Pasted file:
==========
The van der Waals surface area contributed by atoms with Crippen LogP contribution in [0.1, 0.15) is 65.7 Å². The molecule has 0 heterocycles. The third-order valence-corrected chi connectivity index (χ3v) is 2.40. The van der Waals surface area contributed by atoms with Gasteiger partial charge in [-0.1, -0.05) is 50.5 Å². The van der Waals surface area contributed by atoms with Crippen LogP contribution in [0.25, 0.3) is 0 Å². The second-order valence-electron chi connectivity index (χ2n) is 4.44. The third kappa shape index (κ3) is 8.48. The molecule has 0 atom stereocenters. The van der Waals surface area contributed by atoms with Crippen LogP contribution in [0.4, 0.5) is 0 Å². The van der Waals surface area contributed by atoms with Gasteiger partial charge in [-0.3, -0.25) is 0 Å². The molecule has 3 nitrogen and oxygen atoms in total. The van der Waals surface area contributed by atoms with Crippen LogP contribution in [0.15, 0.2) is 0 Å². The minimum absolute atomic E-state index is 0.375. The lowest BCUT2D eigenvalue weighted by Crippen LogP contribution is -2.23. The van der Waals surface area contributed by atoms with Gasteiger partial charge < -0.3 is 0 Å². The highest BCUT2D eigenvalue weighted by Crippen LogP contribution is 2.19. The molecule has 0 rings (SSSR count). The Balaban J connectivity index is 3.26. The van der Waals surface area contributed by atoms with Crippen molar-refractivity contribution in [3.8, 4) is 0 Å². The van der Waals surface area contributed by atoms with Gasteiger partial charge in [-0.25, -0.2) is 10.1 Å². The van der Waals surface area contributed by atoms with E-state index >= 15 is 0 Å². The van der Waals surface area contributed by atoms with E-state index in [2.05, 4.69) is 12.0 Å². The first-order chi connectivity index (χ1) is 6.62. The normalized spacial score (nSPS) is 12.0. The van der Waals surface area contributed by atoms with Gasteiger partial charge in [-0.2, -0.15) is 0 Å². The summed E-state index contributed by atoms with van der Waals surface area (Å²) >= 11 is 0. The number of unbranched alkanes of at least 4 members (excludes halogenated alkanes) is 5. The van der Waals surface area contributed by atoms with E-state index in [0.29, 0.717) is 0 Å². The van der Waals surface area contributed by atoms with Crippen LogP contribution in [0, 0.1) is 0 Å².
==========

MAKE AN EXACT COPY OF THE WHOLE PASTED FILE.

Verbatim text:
The van der Waals surface area contributed by atoms with Crippen LogP contribution in [0.1, 0.15) is 65.7 Å². The molecule has 0 heterocycles. The third-order valence-corrected chi connectivity index (χ3v) is 2.40. The van der Waals surface area contributed by atoms with Gasteiger partial charge in [-0.1, -0.05) is 50.5 Å². The van der Waals surface area contributed by atoms with Crippen LogP contribution in [0.25, 0.3) is 0 Å². The second-order valence-electron chi connectivity index (χ2n) is 4.44. The third kappa shape index (κ3) is 8.48. The molecule has 0 atom stereocenters. The van der Waals surface area contributed by atoms with Crippen LogP contribution in [0.4, 0.5) is 0 Å². The van der Waals surface area contributed by atoms with Gasteiger partial charge in [-0.3, -0.25) is 0 Å². The molecule has 3 nitrogen and oxygen atoms in total. The van der Waals surface area contributed by atoms with Crippen LogP contribution in [0.15, 0.2) is 0 Å². The minimum absolute atomic E-state index is 0.375. The lowest BCUT2D eigenvalue weighted by Crippen LogP contribution is -2.23. The van der Waals surface area contributed by atoms with Gasteiger partial charge < -0.3 is 0 Å². The highest BCUT2D eigenvalue weighted by Crippen LogP contribution is 2.19. The molecule has 0 rings (SSSR count). The Balaban J connectivity index is 3.26. The van der Waals surface area contributed by atoms with Crippen molar-refractivity contribution in [3.8, 4) is 0 Å². The van der Waals surface area contributed by atoms with Gasteiger partial charge in [-0.25, -0.2) is 10.1 Å². The van der Waals surface area contributed by atoms with E-state index >= 15 is 0 Å². The van der Waals surface area contributed by atoms with E-state index in [2.05, 4.69) is 12.0 Å². The first-order chi connectivity index (χ1) is 6.62. The normalized spacial score (nSPS) is 12.0. The van der Waals surface area contributed by atoms with Gasteiger partial charge in [-0.2, -0.15) is 0 Å². The summed E-state index contributed by atoms with van der Waals surface area (Å²) >= 11 is 0. The number of unbranched alkanes of at least 4 members (excludes halogenated alkanes) is 5. The van der Waals surface area contributed by atoms with E-state index in [0.29, 0.717) is 0 Å². The van der Waals surface area contributed by atoms with Crippen LogP contribution in [0, 0.1) is 0 Å².